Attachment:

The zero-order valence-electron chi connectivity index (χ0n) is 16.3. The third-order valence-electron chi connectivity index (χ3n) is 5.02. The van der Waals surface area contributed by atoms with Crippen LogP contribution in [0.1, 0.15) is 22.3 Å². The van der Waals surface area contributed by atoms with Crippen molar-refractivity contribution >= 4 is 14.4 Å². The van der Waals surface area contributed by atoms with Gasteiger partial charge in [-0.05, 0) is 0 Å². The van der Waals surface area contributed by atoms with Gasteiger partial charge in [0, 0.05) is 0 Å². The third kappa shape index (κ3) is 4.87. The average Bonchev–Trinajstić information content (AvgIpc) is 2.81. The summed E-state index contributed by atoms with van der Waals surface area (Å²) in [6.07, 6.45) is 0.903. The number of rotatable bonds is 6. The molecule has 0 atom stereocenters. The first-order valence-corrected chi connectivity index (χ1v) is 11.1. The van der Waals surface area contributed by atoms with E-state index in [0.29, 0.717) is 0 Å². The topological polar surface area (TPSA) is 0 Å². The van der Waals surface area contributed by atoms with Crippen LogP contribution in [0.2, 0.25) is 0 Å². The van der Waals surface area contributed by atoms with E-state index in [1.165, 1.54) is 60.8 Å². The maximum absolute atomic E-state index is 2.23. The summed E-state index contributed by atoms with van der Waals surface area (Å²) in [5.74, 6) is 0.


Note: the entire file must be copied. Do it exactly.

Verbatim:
The zero-order valence-electron chi connectivity index (χ0n) is 16.3. The third-order valence-electron chi connectivity index (χ3n) is 5.02. The van der Waals surface area contributed by atoms with Crippen LogP contribution in [0.1, 0.15) is 22.3 Å². The van der Waals surface area contributed by atoms with Crippen molar-refractivity contribution >= 4 is 14.4 Å². The van der Waals surface area contributed by atoms with Gasteiger partial charge in [-0.05, 0) is 0 Å². The van der Waals surface area contributed by atoms with Gasteiger partial charge in [0, 0.05) is 0 Å². The third kappa shape index (κ3) is 4.87. The average Bonchev–Trinajstić information content (AvgIpc) is 2.81. The summed E-state index contributed by atoms with van der Waals surface area (Å²) in [6.07, 6.45) is 0.903. The number of rotatable bonds is 6. The molecule has 0 atom stereocenters. The first-order valence-corrected chi connectivity index (χ1v) is 11.1. The van der Waals surface area contributed by atoms with E-state index in [0.29, 0.717) is 0 Å². The topological polar surface area (TPSA) is 0 Å². The van der Waals surface area contributed by atoms with Crippen LogP contribution in [0.2, 0.25) is 0 Å². The van der Waals surface area contributed by atoms with E-state index in [1.165, 1.54) is 60.8 Å². The maximum absolute atomic E-state index is 2.23. The summed E-state index contributed by atoms with van der Waals surface area (Å²) in [5.74, 6) is 0.